There is a programme on BBC3 tonight that the little anthropologist inside my head finds fascinating. “BBC Three looks into ‘evangelical frenzy’ over Apple“. I can’t work out whether this is tongue-in-cheek or whether the comparison is a startling revelation about the inner desire within society for religiosity. Have Apple tapped into a marketing tool that the church has long forgotten – how to give a religious experience?
Check it out at 9pm on BBC3.
The May edition of e-expressions has an interesting piece from Bishop Graham Cray about the place of communion within a Fresh Expression of Church. He highlights the defining characteristics of a church as:
One of the ways by which we can recognize whether something is church, is whether ‘the Word and the Sacraments’ are present. Scripture is studied, so that disciples can understand what Jesus wants them to know and do, and act accordingly. Communion is celebrated to rehearse what Jesus has accomplished and set our eyes, minds and hearts on his coming kingdom. If a fresh expression is really church it will develop to a stage where Holy Communion (under whatever name a tradition uses) is part of its regular pattern of worship and discipleship. This is for the most basic of reasons. Jesus told us to share bread and wine in this way in remembrance of him. It’s that simple!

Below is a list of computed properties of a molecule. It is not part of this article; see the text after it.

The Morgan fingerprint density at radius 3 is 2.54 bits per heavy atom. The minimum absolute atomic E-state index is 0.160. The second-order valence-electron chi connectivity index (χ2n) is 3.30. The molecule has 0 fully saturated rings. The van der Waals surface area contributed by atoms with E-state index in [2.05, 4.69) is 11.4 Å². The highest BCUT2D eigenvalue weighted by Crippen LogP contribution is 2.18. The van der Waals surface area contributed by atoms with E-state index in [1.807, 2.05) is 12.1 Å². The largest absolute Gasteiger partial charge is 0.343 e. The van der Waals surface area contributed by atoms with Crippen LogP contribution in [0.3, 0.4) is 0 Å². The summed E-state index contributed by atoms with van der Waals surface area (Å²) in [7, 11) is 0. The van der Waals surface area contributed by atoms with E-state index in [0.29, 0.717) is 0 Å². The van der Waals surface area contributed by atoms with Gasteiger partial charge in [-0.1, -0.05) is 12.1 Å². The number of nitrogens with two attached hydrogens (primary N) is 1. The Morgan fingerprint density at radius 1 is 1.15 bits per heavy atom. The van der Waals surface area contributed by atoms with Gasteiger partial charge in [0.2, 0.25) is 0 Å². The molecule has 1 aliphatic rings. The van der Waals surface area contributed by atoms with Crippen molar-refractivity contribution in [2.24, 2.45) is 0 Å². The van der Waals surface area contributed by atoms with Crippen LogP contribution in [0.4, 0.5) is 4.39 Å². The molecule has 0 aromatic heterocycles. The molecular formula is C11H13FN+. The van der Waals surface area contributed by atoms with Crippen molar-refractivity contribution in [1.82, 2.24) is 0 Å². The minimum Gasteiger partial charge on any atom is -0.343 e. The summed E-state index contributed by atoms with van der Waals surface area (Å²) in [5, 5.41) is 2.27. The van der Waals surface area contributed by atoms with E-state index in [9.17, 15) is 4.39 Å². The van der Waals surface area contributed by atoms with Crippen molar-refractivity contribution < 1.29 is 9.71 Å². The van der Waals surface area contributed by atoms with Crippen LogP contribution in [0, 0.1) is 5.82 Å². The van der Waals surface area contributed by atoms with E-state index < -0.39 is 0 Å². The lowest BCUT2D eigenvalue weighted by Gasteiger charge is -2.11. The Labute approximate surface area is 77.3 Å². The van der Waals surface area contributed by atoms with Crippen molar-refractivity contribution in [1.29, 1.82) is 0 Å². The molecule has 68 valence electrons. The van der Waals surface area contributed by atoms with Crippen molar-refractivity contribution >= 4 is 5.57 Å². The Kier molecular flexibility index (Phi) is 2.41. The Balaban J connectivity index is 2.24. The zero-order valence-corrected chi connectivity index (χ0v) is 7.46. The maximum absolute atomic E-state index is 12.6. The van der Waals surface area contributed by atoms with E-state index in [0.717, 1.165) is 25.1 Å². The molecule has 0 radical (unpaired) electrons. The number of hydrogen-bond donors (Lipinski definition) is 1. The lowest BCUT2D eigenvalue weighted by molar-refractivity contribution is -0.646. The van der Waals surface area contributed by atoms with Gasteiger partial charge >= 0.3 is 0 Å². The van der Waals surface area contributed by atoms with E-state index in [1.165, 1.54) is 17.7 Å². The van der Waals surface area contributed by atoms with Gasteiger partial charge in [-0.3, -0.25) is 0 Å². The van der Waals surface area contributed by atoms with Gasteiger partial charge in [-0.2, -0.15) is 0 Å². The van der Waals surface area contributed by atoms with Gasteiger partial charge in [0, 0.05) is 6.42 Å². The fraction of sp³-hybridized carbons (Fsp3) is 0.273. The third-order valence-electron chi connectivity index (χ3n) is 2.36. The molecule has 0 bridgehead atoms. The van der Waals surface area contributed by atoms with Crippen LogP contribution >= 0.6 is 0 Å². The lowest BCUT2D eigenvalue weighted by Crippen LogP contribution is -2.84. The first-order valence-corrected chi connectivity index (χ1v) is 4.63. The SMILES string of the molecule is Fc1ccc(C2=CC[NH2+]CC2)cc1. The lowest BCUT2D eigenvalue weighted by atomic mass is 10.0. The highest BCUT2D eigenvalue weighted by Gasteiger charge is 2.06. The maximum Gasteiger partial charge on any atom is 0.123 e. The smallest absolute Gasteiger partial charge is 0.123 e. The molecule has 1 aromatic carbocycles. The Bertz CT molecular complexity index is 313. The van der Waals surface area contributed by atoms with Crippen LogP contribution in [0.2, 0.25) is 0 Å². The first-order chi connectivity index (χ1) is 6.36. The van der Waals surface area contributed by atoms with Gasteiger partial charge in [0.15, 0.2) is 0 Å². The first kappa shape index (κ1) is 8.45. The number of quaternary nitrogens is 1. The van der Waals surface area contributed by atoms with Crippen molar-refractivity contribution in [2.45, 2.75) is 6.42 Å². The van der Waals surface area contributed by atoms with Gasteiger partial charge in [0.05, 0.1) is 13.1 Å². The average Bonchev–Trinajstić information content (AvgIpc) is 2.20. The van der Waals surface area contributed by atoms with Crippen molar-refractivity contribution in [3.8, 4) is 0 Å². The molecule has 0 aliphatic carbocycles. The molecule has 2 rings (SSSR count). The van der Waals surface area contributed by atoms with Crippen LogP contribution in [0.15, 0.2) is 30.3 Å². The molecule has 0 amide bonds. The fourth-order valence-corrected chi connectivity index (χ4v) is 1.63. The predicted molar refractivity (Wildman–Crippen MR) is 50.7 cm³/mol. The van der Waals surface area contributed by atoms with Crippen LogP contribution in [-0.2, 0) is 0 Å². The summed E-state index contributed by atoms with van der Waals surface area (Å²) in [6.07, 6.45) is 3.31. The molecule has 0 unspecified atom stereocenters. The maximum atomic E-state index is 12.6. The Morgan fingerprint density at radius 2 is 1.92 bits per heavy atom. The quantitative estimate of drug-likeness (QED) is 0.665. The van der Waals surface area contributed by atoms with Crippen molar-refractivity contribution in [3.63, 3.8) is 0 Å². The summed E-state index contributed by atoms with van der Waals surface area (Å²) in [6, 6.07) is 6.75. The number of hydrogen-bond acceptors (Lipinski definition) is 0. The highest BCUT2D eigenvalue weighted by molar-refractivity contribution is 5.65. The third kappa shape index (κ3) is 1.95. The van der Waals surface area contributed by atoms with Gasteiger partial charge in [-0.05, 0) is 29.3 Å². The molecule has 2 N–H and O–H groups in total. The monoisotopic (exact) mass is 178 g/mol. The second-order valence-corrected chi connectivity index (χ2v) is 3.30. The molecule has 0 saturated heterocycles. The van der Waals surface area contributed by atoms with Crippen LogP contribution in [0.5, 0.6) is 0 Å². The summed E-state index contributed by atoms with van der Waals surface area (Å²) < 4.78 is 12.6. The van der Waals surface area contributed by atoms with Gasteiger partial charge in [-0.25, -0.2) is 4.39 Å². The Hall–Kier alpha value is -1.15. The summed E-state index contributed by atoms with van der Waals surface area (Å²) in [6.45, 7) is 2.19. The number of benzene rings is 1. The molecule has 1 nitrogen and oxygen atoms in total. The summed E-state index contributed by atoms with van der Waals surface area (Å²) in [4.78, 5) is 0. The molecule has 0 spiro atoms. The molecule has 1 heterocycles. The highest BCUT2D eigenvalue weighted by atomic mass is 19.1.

This has been an area that has caused concern for any form of innovative worship within a church that is catholic in nature like the Church of England. It seems that whenever the Anglican church tries to engage with new groups of people one of the first things that is removed from an act of corporate worship is the sacrament. This can be seen historically in the Family Service movement throughout the last century or more recently in the alt worship scene. It is an area that I looked into as part of my MA dissertation as I explored the way in which the Church of England is engaging with alt. worship. At the time there was little in the way of sacrament within most Fresh Expressions of Church and the question of presidency is a sticking point for many in a variety of traditions.
Many denominations are involved in planting fresh expressions and not all of them require an ordained minister to preside, but many do.
Previously there has been no truly satisfactory solution postulated. Bishop Graham suggests some ideas.